Schocken Hill home proposals denied by City Council
Despite an open threat of litigation from supporters of proposals to build three large homes on the side of Schocken Hill, the Sonoma City Council upheld an appeal of the controversial project which had become Sonoma’s first big test of its 15-year-old “hillside ordinance.”
Following more than four hours of presentations and public comment, the council voted 3-2, with councilmembers David Cook and Gary Edwards against, to uphold the appeal of the projects. According to city officials, it was the first time the city’s “hillside ordinance” had been at play before the City Council.
City officials had convened the April 10 meeting – which was essentially a continuation of its March 1 special council meeting – in order to revisit its consideration of the appeal of the Sonoma Planning Commission’s approval of three home-development proposals – collectively called the Fourth Street East Project – Sonoma resident Bill Jasper’s proposal to build three homes on three adjoining parcels he owns at the end of Fourth Street East, on the slopes of Schocken Hill.
The project was approved by the Planning Commission in a 3-1 vote last Sept. 14, but that decision was appealed to the council by neighbors Arthur Grandy and Steve MacRostie.
While the three homes are on adjacent lots across 7.5 acres of the hill and share many common factors, the City Council considered them as three separate proposals, located at 149 Fourth St. E., Brazil Street Lot 228 and Brazil Street Lot 227.
The project has faced opposition from both neighbors and some local watchdogs of the city’s “hillside ordinance,” a set of development guidelines established in 2003 to preserve the town’s unfettered hillside backdrop and ensure limits on development. Project critics said the overall size of the homes and their accessory structures, as well as the planned removal of dozens of mature trees, are in violation of the hillside ordinance.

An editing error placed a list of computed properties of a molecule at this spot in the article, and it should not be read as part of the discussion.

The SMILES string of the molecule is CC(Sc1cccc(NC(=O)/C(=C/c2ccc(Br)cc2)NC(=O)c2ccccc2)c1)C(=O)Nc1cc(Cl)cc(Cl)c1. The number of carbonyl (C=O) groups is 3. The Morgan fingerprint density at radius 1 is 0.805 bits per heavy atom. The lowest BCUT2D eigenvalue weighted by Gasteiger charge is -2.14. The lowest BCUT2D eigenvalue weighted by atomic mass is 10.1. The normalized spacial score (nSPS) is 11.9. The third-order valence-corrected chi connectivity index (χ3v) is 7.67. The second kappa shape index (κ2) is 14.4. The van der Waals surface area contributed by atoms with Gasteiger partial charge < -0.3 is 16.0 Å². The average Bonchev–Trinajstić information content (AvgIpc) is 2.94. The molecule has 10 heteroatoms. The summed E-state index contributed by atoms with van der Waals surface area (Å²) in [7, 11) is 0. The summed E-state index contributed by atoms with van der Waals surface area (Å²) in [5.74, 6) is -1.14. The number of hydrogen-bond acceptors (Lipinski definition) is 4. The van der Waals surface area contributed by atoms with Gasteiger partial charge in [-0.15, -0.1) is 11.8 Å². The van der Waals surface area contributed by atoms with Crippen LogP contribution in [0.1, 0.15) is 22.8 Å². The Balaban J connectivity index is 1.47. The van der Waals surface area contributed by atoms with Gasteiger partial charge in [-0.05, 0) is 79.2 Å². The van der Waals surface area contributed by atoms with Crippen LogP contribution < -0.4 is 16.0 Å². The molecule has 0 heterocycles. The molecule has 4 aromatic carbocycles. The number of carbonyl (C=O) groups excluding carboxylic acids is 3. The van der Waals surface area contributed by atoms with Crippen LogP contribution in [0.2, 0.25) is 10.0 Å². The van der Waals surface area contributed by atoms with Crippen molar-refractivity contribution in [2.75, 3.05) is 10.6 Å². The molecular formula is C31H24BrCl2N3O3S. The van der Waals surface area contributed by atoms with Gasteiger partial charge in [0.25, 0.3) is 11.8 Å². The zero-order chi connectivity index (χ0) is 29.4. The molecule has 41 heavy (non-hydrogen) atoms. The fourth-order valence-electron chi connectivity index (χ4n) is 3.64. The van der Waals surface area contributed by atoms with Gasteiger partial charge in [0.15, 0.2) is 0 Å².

Supporters of the project, however, argued the remaining trees – and regrowth from newly planted trees – would render the development largely hidden from view. Additionally, project applicants said that the limits placed by the hillside ordinance are merely guidelines, not requirements – as is evident, they said, in that prior projects built lower on the hill had received city approval despite not adhering to the guidelines. As project architect Clare Walton said in an April 4 letter to the City Council, “By definition, a guideline is a ‘recommended but not mandatory control.’”
The crux of the disagreement centered upon how much square footage the ordinance allows for the total size of the development’s “pads,” which in general refers to the areas of the hill that need to be flattened in order to build livable spaces, such as a house, garage or yard.
According to the design guidelines of the hillside ordinance:
“Lot pad grading should be limited to the boundaries of the structure’s foundation, vehicle parking space and a yard area as shown on the approved grading plan. Pads should not exceed 5,000 square feet in total area.”
According to city staff, included as part of a lot’s pad are all buildings, terraces, patios and leveled yard areas. So, for instance, the project’s largest lot at 149 Fourth St. E. would combine the areas of the proposals’ buildings, pool, decks, parking and yard areas for a total pad size of 19,462 square feet. The city calculated the pads of the other two parcels – lots 227 and 228 – at 6,923 square feet and 10,458 square feet, respectively.
City staff said the lot-pad guidelines establish a “recommended maximum combined area of all pads on a parcel” which, according to staff, means the project’s lot pad size “greatly exceeds the guideline.”
But the applicants insisted that whether the the project met the guidelines or not was, by this point, immaterial. The project’s legal team argued that the Planning Commission approval of the project was protected under the state Housing Accountability Act, a law originally passed in 1982 to promote the creation of housing by limiting a city’s ability to deny housing projects that meet a city’s “general plan and zoning standards.”
According to the project’s attorney Ryan Patterson, that the Planning Commission found the project to be in compliance with the hillside ordinance “will be all the evidence a court will need to decide this.”
“If you deny the projects tonight you will be subjecting the city to substantial liability under the HAA that requires you to pay successful applicants’ attorneys fees, likely in the hundreds of thousands of dollars as well as your own,” warned Patterson.